Computational modeling of the human brain has long been an important goal of scientific research. The visual system is of particular interest because it is one of the primary modalities by which we understand the world. One integral aspect of vision is object representation, which plays an important role in machine perception as well. In the human brain, object recognition is a part of the functionality of the ventral pathway. In this work, we have developed a computational and statistical techniques to characterize object representation among this pathway. The understanding of how the brain represents objects is essential to developing models of computer vision that are truer to how humans perceive the world.
In the ventral pathway, the lateral occipital complex (LOC) is known to respond to images of objects. Neural recording studies in monkeys have shown that the homologue for LOC represents objects as configurations of medial axis and surface components. In this work, we designed and implemented novel experiment paradigms and developed algorithms to test whether the human LOC represents medial axis structure as in the monkey models. We developed a data-driven iterative sparse regression model guided by neuroscience principles in order to estimate the response pattern of LOC voxels. For each voxel, we modeled the response pattern as a linear combination of partial medial axis configurations that appeared as fragments across multiple stimuli. We used this model to demonstrate evidence of structural object coding in the LOC. Finally, we developed an algorithm to reconstruct images of stimuli being viewed by subjects based on their brain images. As a whole, we apply computational techniques to present the first significant evidence that the LOC carries information about the medial axis structure of objects, and further characterize its response properties.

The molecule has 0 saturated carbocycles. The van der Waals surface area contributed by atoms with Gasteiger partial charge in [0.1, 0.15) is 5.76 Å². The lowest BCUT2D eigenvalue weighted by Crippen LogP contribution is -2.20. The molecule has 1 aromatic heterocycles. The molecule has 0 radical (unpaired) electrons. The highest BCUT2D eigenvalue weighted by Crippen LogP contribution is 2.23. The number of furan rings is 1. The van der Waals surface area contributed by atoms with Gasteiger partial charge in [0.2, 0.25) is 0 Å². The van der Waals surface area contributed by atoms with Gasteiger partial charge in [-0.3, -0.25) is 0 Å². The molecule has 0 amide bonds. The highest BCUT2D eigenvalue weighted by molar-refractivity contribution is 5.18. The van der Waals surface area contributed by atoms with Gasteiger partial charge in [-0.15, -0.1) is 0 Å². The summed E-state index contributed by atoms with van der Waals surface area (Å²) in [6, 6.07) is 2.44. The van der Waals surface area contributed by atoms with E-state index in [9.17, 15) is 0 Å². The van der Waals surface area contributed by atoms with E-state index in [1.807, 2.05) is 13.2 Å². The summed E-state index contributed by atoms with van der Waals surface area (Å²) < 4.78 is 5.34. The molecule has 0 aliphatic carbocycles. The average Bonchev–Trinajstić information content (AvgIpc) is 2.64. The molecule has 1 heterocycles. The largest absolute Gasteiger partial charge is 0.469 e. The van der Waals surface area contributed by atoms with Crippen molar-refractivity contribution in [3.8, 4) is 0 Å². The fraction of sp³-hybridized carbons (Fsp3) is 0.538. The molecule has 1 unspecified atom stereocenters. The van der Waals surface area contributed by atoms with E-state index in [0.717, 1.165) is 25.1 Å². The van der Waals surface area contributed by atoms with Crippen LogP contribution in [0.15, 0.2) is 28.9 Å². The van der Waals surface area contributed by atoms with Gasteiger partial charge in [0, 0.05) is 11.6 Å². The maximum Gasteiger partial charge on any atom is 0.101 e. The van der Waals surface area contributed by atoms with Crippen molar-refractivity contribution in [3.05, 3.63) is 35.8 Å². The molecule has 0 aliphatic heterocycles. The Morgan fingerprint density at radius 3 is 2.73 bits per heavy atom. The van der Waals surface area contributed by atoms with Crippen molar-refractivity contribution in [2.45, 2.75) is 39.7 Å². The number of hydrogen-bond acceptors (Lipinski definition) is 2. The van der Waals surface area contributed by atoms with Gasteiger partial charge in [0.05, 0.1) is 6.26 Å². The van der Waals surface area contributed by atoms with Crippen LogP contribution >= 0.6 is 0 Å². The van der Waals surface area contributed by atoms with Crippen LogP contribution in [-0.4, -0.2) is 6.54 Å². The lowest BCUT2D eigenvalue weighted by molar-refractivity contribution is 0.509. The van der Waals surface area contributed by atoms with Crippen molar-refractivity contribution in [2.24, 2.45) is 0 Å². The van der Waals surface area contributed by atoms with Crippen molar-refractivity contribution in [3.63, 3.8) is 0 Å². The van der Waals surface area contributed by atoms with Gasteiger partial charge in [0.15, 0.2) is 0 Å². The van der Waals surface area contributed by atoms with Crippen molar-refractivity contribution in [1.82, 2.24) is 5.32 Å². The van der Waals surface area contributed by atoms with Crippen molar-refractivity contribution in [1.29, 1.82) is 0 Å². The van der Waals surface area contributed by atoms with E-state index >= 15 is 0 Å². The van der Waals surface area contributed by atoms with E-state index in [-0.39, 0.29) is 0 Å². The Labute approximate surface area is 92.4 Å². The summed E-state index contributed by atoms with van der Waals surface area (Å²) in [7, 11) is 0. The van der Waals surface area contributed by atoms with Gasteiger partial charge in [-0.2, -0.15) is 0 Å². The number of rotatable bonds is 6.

Haluk Tokgozoglu received the Bachelors of Engineering in Computer Science and Engineering from Bilkent University in 2009, and the Masters of Science in Computer Science from Johns Hopkins University in 2012. He enrolled in the Computer Science Ph.D. program at Johns Hopkins University in 2010. His research focuses on Machine Learning, Computer Vision and Visual Neuroscience.